The hymn “Come, Come, Ye Saints” is possibly more closely identified with the Mormons than any other. It was written in the morning of April 15, 1846, which was the day its composer, William Clayton, learned his wife had given birth to a son.
The time was after Joseph Smith, the first prophet of the Church of Jesus Christ of Latter-day Saints, sometimes called Mormons, had been murdered. Brigham Young had assumed leadership of the church. Unfortunately, the murder had not led to safer conditions for the Mormons, and they were forced to travel west to escape persecution and death.
William Clayton was among those who traveled west. He had become a Mormon in the early 1880s in England, a convert from the Church of England. He was only 24 years old when he joined, but was well-educated and skilled at numbers, writing, and record keeping. He quickly become a trusted leader in the little group of Mormons there.
At the age of twenty-four, he and his wife immigrated to the United States and went to Nauvoo, Illinois, a city founded by the Mormons. He served as Joseph Smith’s secretary, sometimes transcribing revelations from the prophet. When Joseph died, there were disagreements over who should run the church. Clayton wisely supported Brigham Young and was soon serving President Young in much the same way he had served Joseph Smith. His reputation as one who was intelligent and trustworthy led to his assignment to lead a group of pioneers. His wife, pregnant, stayed behind in Nauvoo during this first trip.
William Clayton was a talented musician who played the violin. During the preparations for the move, Brigham Young assigned Clayton to purchase instruments and form a brass band. A gifted leader, Young understood morale would be a challenge during a long and dangerous trek, and music would help to keep up spirits.
The journey to Utah was slow and discouraging and the Mormon pioneers made little progress each day as they slogged through the rain and mud. By the time they reached Iowa, many were discouraged.
Clayton spent the trip worrying about his wife and their unborn child, and because communication was so difficult, he did not know for quite some time the baby had come. The child was born healthy, although the mother was very ill with ague and mumps. That evening, the company sang and played music until midnight. Early in that morning, Clayton celebrated by writing the hymn he would be best known for. He named it All is Well and set it to an English tune. It became immediately popular and soon, if anyone began to sing it, everyone was expected to join in. It provided comfort and hope to those making the dangerous journey.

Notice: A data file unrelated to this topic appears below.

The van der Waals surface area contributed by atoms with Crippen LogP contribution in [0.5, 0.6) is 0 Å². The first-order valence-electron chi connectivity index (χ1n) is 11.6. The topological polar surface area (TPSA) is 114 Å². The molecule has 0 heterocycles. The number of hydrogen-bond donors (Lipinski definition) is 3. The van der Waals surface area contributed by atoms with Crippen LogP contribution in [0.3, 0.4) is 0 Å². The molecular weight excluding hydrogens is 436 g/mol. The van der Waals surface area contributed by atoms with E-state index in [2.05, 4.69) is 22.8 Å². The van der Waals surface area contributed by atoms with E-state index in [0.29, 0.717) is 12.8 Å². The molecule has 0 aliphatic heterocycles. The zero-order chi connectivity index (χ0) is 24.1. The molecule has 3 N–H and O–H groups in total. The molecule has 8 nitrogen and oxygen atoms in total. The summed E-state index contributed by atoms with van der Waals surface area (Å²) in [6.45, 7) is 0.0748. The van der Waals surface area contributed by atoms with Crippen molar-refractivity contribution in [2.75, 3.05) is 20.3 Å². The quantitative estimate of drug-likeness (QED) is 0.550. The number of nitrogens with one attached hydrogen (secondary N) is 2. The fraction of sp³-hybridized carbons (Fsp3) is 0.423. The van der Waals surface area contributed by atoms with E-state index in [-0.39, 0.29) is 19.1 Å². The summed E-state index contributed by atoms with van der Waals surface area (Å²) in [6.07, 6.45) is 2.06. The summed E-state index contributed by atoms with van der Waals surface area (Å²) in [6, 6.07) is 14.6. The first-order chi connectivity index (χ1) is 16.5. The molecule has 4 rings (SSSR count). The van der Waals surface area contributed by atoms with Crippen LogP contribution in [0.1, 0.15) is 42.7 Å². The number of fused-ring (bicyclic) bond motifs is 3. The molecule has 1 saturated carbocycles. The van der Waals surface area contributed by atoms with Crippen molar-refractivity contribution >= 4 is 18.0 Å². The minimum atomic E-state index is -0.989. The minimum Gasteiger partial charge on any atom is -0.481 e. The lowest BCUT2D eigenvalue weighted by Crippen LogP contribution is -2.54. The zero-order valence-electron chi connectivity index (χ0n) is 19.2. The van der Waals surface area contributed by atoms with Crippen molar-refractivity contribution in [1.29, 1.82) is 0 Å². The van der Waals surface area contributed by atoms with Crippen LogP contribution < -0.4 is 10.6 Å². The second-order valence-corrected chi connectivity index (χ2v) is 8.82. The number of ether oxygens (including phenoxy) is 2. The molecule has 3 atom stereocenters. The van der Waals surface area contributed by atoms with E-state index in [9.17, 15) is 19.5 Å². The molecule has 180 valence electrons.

“This morning Ellen Kimball came to me and wishes me much joy. She said Diantha has a son. I told her I was afraid it was not so, but she said Brother Pond had received a letter. I went over to Pond’s and he read that she had a fine fat boy on the 30th ult., but she was very sick with ague and mumps. Truly I feel to rejoice at this intelligence but feel sorry to hear of her sickness. . . . In the evening . . . [several] persons retired to my tent to have a social christening. . . . We named him William Adriel Benoni Clayton. . . . This morning I composed a new song-’All is well.’ I feel to thank my heavenly father for my boy and pray that he will spare and preserve his life and that of his mother and so order it so that we may soon meet again” (William Clayton’s Journal , 19). Quoted on The Pioneer Story
The song, as Clayton hoped, brought hope to the weary pioneers and reminded them God was with them and in the end, no matter what happened on the journey, they were in God’s hands and all was well. Today, the song continues to inspire and uplift members of the Church.
Boyd K. Packer said, “There are many examples, both ancient and modern, that attest to the influence of righteous music. Discouragement disappeared and minds were filled with peace as the words to “Come, Come, Ye Saints” gave the pioneers courage to face their trials. This same song has been an inspiration to many over the years. At one time I was talking to a pilot who had just returned from a hazardous flight. We spoke of courage and of fear, and I asked how he had held himself together in the face of what he had endured. He said, “I have a favorite hymn, and when it was desperate, when there was little hope that we would return, I would keep it on my mind, and it was as though the engines of the aircraft would sing back to me.”
Come, come, ye Saints,
No toil nor labor fear;
But with joy wend your way.
Though hard to you
This journey may appear,
Grace shall be as your day.
From this he clung to faith, the one essential ingredient to courage.” (Boyd K. Packer, “The Message: Worthy Music, Worthy Thoughts,” NewEra, Apr 2008, 6-11)
This song is also included in the hymnbooks of the Seventh Day Adventists and the United Church of Christ, with variations to replace the references to heading west.
Terrie Lynn Bittner
The late Terrie Lynn Bittner—beloved wife, mother, grandmother, and friend—was the author of two homeschooling books and numerous articles, including several that appeared in Latter-day Saint magazines. She became a member of the Church at the age of 17 and began sharing her faith online in 1992.
I would like to use this photo on my covered wagon but I need permission to use copy write picture maybe you could help with this and thank you very much
This picture was taken from ChurchofJesusChrist.org, I believe. (Click the link to go the specific page it can be found on.) It’s likely a free-for-use picture, but I’d contact them just to be sure!